Cluster mempool definitions & theory

Cluster mempool definitions & theory

Posted on: December 11, 2023 04:57 UTC

In the discussion of optimizing transaction ordering within a blockchain block, several key points are addressed regarding the selection and linearization of transactions.

The primary focus is on the optimization for the last few transactions in a block to maximize the use of space by breaking up clusters into smaller chunks, which provides more flexibility for fitting transactions into the available space. The significance of splitting these clusters is highlighted as being more crucial than the order in which they are arranged since achieving a strictly unique "perfect" linearization is not possible due to the potential for equally valid arrangements.

The conversation delves into the technical aspects of defining an optimal linearization. It is suggested that the optimal linearization of a set of transactions ( G ) can be expressed as the sum of the first valid linearization of the highest-feerate subset of ( G ) plus the optimal linearization of the remaining transactions in ( G ). This definition leads to a proof strategy for the existence of an optimal linearization without constructing it explicitly, using the function ( f(L) ) that counts linearizations greater than or equal to ( L ).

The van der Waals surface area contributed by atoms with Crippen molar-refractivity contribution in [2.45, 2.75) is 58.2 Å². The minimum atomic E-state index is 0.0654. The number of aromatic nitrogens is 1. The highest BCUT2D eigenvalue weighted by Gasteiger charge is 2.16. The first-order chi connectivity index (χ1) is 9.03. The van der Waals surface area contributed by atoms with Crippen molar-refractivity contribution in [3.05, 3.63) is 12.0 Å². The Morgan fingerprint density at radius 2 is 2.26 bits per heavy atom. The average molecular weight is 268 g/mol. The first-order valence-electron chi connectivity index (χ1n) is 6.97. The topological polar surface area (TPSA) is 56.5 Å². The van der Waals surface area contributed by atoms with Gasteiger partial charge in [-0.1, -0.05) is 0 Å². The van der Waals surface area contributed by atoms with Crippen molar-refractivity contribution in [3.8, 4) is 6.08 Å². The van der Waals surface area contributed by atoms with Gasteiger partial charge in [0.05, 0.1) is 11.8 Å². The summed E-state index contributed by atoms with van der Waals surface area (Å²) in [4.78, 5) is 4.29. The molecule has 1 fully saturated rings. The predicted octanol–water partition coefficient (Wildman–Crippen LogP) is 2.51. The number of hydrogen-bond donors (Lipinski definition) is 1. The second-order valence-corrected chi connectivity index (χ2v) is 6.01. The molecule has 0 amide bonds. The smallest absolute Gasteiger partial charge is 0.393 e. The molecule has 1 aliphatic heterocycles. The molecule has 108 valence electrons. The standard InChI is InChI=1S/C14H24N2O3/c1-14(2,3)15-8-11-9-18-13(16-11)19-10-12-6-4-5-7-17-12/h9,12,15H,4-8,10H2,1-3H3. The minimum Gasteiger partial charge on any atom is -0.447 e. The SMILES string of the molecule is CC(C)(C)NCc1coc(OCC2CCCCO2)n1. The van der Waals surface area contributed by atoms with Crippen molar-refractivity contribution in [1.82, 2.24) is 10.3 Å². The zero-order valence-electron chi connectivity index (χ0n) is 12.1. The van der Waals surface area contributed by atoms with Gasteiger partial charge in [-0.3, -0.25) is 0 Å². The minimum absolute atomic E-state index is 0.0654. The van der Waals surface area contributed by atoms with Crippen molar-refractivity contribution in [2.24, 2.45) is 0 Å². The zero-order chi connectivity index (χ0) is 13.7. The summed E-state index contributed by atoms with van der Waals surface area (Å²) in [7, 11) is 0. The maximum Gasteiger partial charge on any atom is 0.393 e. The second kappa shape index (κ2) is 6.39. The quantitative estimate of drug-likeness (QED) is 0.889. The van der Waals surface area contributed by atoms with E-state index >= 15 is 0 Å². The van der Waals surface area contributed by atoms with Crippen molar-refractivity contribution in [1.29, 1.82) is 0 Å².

A contradiction is used to prove the existence of an optimal linearization, where if an assumed optimal linearization does not compare greater than or equal to all other linearizations, a new linearization can be created through a merge process that will surpass the original, contradicting its optimality. Additionally, an alternative proof is proposed, which involves considering the set of maximal elements among valid linearizations. If there is only one maximal element, it is inherently optimal. However, if there are multiple maximal elements, merging them would result in a superior linearization, which contradicts their status as maximal.

Overall, the conversation underscores the complexity of transaction linearization in a blockchain context, with a focus on theoretical approaches to defining and proving the existence of an optimal solution rather than practical implementation details.